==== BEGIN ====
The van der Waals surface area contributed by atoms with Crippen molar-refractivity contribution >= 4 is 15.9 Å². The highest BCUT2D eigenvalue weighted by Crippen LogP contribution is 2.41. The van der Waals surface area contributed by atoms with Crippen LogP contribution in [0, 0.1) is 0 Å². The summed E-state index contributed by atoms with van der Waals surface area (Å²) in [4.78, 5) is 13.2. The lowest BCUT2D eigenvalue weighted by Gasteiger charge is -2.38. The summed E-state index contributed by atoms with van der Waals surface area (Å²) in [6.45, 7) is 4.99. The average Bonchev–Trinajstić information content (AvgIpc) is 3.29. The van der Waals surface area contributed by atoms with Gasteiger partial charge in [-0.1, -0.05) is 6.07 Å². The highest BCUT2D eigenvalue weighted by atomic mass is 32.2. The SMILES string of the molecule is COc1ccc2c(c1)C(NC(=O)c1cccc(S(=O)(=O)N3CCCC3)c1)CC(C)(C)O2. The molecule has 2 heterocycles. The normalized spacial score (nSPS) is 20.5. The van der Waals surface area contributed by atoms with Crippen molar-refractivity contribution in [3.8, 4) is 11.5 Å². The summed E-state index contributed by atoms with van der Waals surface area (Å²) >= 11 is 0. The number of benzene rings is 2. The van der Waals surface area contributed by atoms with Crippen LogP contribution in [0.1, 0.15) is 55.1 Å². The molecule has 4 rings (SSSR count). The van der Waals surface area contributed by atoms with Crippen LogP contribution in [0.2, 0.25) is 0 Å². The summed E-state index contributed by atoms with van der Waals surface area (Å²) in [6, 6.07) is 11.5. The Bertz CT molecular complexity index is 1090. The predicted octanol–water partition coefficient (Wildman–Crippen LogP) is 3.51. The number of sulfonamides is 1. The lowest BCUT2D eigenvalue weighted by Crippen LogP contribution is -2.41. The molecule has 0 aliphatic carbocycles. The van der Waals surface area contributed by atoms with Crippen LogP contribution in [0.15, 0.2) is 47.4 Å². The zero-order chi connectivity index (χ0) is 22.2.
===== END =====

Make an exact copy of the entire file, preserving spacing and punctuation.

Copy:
The van der Waals surface area contributed by atoms with Crippen molar-refractivity contribution >= 4 is 15.9 Å². The highest BCUT2D eigenvalue weighted by Crippen LogP contribution is 2.41. The van der Waals surface area contributed by atoms with Crippen LogP contribution in [0, 0.1) is 0 Å². The summed E-state index contributed by atoms with van der Waals surface area (Å²) in [4.78, 5) is 13.2. The lowest BCUT2D eigenvalue weighted by Gasteiger charge is -2.38. The summed E-state index contributed by atoms with van der Waals surface area (Å²) in [6.45, 7) is 4.99. The average Bonchev–Trinajstić information content (AvgIpc) is 3.29. The van der Waals surface area contributed by atoms with Gasteiger partial charge in [-0.1, -0.05) is 6.07 Å². The highest BCUT2D eigenvalue weighted by atomic mass is 32.2. The SMILES string of the molecule is COc1ccc2c(c1)C(NC(=O)c1cccc(S(=O)(=O)N3CCCC3)c1)CC(C)(C)O2. The molecule has 2 heterocycles. The normalized spacial score (nSPS) is 20.5. The van der Waals surface area contributed by atoms with Crippen molar-refractivity contribution in [3.8, 4) is 11.5 Å². The summed E-state index contributed by atoms with van der Waals surface area (Å²) >= 11 is 0. The number of benzene rings is 2. The van der Waals surface area contributed by atoms with Crippen LogP contribution in [0.1, 0.15) is 55.1 Å². The molecule has 4 rings (SSSR count). The van der Waals surface area contributed by atoms with Crippen LogP contribution in [0.2, 0.25) is 0 Å². The summed E-state index contributed by atoms with van der Waals surface area (Å²) in [6, 6.07) is 11.5. The Bertz CT molecular complexity index is 1090. The predicted octanol–water partition coefficient (Wildman–Crippen LogP) is 3.51. The number of sulfonamides is 1. The lowest BCUT2D eigenvalue weighted by Crippen LogP contribution is -2.41. The molecule has 0 aliphatic carbocycles. The van der Waals surface area contributed by atoms with Crippen LogP contribution in [0.15, 0.2) is 47.4 Å². The zero-order chi connectivity index (χ0) is 22.2.